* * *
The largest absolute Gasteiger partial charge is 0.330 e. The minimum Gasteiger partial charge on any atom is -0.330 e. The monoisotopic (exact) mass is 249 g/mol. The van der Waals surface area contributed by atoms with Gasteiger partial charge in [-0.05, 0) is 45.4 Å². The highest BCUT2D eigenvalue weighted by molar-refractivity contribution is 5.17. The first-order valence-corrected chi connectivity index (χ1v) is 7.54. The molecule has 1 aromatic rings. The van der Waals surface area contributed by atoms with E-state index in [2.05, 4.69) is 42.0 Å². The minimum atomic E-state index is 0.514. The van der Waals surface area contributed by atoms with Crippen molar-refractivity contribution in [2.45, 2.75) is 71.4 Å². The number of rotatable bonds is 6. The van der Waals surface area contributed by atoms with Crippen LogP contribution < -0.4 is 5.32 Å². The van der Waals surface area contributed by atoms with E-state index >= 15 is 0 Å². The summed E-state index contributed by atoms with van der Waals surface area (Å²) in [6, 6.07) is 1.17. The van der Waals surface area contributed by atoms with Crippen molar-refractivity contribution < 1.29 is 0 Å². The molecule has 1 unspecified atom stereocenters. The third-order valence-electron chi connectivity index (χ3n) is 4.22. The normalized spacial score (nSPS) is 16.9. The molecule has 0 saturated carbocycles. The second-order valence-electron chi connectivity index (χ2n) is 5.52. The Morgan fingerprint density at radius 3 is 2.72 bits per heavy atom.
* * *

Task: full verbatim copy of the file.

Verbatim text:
The largest absolute Gasteiger partial charge is 0.330 e. The minimum Gasteiger partial charge on any atom is -0.330 e. The monoisotopic (exact) mass is 249 g/mol. The van der Waals surface area contributed by atoms with Gasteiger partial charge in [-0.05, 0) is 45.4 Å². The highest BCUT2D eigenvalue weighted by molar-refractivity contribution is 5.17. The first-order valence-corrected chi connectivity index (χ1v) is 7.54. The molecule has 1 aromatic rings. The van der Waals surface area contributed by atoms with E-state index in [2.05, 4.69) is 42.0 Å². The minimum atomic E-state index is 0.514. The van der Waals surface area contributed by atoms with Crippen molar-refractivity contribution in [2.45, 2.75) is 71.4 Å². The number of rotatable bonds is 6. The van der Waals surface area contributed by atoms with Crippen LogP contribution < -0.4 is 5.32 Å². The van der Waals surface area contributed by atoms with E-state index >= 15 is 0 Å². The summed E-state index contributed by atoms with van der Waals surface area (Å²) in [6, 6.07) is 1.17. The van der Waals surface area contributed by atoms with Crippen molar-refractivity contribution < 1.29 is 0 Å². The molecule has 1 unspecified atom stereocenters. The third-order valence-electron chi connectivity index (χ3n) is 4.22. The normalized spacial score (nSPS) is 16.9. The molecule has 0 saturated carbocycles. The second-order valence-electron chi connectivity index (χ2n) is 5.52. The Morgan fingerprint density at radius 3 is 2.72 bits per heavy atom.